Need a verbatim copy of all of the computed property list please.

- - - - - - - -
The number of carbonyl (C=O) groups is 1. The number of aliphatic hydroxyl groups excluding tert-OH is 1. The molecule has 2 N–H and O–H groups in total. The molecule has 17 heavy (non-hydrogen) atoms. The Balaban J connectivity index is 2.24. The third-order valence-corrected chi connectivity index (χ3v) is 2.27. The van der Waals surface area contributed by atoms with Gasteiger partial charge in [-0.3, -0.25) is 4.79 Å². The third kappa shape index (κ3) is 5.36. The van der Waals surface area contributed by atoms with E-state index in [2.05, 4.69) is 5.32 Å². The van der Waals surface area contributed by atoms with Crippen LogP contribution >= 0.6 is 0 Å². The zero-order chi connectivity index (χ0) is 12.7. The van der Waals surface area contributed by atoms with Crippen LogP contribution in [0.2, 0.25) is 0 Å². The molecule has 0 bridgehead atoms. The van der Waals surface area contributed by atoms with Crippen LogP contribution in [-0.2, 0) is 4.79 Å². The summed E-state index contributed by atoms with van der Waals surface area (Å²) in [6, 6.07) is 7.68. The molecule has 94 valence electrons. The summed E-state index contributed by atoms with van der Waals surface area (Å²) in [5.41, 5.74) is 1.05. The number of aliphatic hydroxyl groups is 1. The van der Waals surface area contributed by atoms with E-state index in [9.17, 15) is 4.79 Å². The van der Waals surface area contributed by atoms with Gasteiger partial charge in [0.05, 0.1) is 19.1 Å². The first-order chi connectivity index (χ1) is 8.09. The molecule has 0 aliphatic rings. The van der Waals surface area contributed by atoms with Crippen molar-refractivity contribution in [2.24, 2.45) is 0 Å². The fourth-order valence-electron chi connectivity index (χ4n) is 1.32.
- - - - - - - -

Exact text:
The number of carbonyl (C=O) groups is 1. The number of aliphatic hydroxyl groups excluding tert-OH is 1. The molecule has 2 N–H and O–H groups in total. The molecule has 17 heavy (non-hydrogen) atoms. The Balaban J connectivity index is 2.24. The third-order valence-corrected chi connectivity index (χ3v) is 2.27. The van der Waals surface area contributed by atoms with Gasteiger partial charge in [-0.3, -0.25) is 4.79 Å². The third kappa shape index (κ3) is 5.36. The van der Waals surface area contributed by atoms with E-state index in [2.05, 4.69) is 5.32 Å². The van der Waals surface area contributed by atoms with Crippen LogP contribution >= 0.6 is 0 Å². The zero-order chi connectivity index (χ0) is 12.7. The van der Waals surface area contributed by atoms with Crippen LogP contribution in [0.2, 0.25) is 0 Å². The molecule has 0 bridgehead atoms. The van der Waals surface area contributed by atoms with Crippen LogP contribution in [-0.2, 0) is 4.79 Å². The summed E-state index contributed by atoms with van der Waals surface area (Å²) in [6, 6.07) is 7.68. The molecule has 94 valence electrons. The summed E-state index contributed by atoms with van der Waals surface area (Å²) in [5.41, 5.74) is 1.05. The number of aliphatic hydroxyl groups is 1. The van der Waals surface area contributed by atoms with E-state index in [9.17, 15) is 4.79 Å². The van der Waals surface area contributed by atoms with Gasteiger partial charge in [0.05, 0.1) is 19.1 Å². The first-order chi connectivity index (χ1) is 8.09. The molecule has 0 aliphatic rings. The van der Waals surface area contributed by atoms with Crippen molar-refractivity contribution in [2.24, 2.45) is 0 Å². The fourth-order valence-electron chi connectivity index (χ4n) is 1.32.